By Casey Frye, CCNN Writer
Last year, the West African nation of Guinea experienced a pretty wild outbreak of Ebola – a fatal virus that kills up to 90% of people who contract it. The virus spread to surrounding countries like Sierra Leone and Liberia, infecting about 27,600 people and claiming around 11,200 lives so far, in what’s now the deadliest Ebola outbreak in history. The United Nations predicted it would end by August, and Liberia was declared Ebola-free in May. Unfortunately, the disease has risen from the ashes, and health experts are working twice as hard to battle its spread.
Ebola is introduced to a human that comes into close contact with the infected body fluids of animals or other humans. Once the virus has settled in their bodies, it can take almost 3 whole weeks for any symptoms to show, which include: hot fever, severe weakness, muscle pain, sore throat, nausea, vomiting, rashes, kidney failure, liver failure, and internal and external bleeding.
Experts believe the current outbreak began with a 2-year-old patient in Guinea, who likely got it from a bat while playing in a hollow tree filled with the leathery critters. Since there is no cure for the devastating illness, medical professionals usually have to isolate the infected people and contain the virus from the rest of the population for protection… but this is where the problem comes in. See, in West Africa, it is humiliating for a person to be ill, so families hide their sick members and try to treat them at home. One issue with this is that tending to the sick at home exposes the family to the infectious bodily fluids!
Another problem is that it becomes harder to find and isolate the sick from the rest of the healthy population, especially since some flee the area when they discover they are infected. It certainly doesn’t help that these regions don’t have a strong medical system, and the locals often reject medical volunteers who try to help. Many of the people don’t even believe Ebola is real, so you can begin to see why this particular outbreak is so difficult to contain.
Last year, the medical volunteer group called Doctors Without Borders said the outbreak was totally out of control. See, it’s only considered fully contained if 42 days pass without a new case, a benchmark that Liberia passed in May.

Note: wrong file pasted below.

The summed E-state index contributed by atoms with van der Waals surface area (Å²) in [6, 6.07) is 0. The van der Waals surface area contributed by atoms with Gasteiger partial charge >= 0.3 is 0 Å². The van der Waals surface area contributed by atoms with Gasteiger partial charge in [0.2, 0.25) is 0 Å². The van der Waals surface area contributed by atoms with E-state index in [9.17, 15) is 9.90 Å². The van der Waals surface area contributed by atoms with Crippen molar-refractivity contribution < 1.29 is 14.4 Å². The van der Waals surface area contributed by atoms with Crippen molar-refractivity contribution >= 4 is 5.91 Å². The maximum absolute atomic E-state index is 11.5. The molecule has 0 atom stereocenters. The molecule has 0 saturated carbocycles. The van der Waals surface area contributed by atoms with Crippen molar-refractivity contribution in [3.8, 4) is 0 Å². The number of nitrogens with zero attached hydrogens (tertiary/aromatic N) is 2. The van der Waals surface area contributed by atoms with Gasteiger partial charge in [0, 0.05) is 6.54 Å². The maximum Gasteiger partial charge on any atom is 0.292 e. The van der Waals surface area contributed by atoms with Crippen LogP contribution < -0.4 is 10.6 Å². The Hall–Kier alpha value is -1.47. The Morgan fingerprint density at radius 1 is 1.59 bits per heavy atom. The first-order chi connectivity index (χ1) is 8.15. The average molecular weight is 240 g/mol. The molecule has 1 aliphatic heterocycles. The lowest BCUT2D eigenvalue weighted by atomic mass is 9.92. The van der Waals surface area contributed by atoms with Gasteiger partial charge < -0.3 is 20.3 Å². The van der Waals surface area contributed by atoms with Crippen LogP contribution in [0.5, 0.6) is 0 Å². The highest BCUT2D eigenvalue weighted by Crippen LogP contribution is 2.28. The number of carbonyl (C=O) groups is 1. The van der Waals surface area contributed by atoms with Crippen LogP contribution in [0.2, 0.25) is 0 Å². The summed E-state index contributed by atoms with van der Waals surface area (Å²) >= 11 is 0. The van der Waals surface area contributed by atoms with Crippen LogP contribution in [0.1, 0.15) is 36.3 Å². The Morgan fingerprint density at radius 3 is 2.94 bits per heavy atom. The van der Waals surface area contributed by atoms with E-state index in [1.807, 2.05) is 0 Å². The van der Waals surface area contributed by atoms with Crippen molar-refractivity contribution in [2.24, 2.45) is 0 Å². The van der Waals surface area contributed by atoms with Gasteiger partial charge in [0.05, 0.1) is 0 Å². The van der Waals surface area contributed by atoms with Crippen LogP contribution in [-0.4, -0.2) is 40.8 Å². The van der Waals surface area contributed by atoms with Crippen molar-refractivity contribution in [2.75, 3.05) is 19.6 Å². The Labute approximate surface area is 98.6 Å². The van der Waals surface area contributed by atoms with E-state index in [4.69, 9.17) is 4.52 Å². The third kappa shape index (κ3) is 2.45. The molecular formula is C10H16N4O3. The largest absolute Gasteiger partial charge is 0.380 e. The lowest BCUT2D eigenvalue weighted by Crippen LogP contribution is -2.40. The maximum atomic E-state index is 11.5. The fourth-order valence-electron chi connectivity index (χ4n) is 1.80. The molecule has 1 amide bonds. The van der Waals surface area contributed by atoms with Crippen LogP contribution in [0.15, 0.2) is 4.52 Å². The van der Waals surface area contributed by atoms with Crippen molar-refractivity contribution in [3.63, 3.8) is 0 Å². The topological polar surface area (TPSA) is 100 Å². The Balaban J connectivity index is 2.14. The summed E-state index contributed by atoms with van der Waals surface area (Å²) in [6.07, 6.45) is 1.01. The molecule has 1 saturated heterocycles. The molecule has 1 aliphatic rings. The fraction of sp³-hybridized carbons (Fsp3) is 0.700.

Little by little, the virus reached other countries during the outbreak, like Africa’s most populated nation, Nigeria. While most of the cases happened in West Africa, health organizations around the world have worked hard to make sure it doesn’t become a global problem.
The Centers for Disease Control and Prevention (CDC) in the USA issued its highest alert level for the Ebola outbreak last fall. This marked only the 3rd time in its history that the CDC reached a level 1 alert, which calls for “all hands on deck” to deal with a specific crisis. Previously, a level 1 was issued for helping deal with the aftermath of Hurricane Katrina in 2005 and the H1N1 influenza outbreak in 2009.
The director of the CDC, Dr. Tom Frieden, said, “It’s even worse than I’d feared. Every day this outbreak goes on, it increases the risk for another export to another country. The sooner the world comes together to help Liberia and West Africans, the safer we will all be.” Fortunately, experimental drugs like ZMapp showed favorable results. The World Health Organization (WHO) pushed for more widespread drug trials, to pave the way for mass distribution of the cure to infected people. However, the drugs are still experimental and require more testing before they can safely be produced in large quantities. Supplies are also continually running low.
At the 69th United Nations General Assembly last year, where over 140 leaders gathered to deal with world issues, Ebola was a major topic of discussion. Experts originally estimated that the virus could infect upwards of 1.4 million people, but selfless doctors and medical professionals slowed its spread. In fact, TIME Magazine named Ebola fighters as their “Person of the Year” for 2014.
Images courtesy of World Health Organization and European Commission DG ECHO.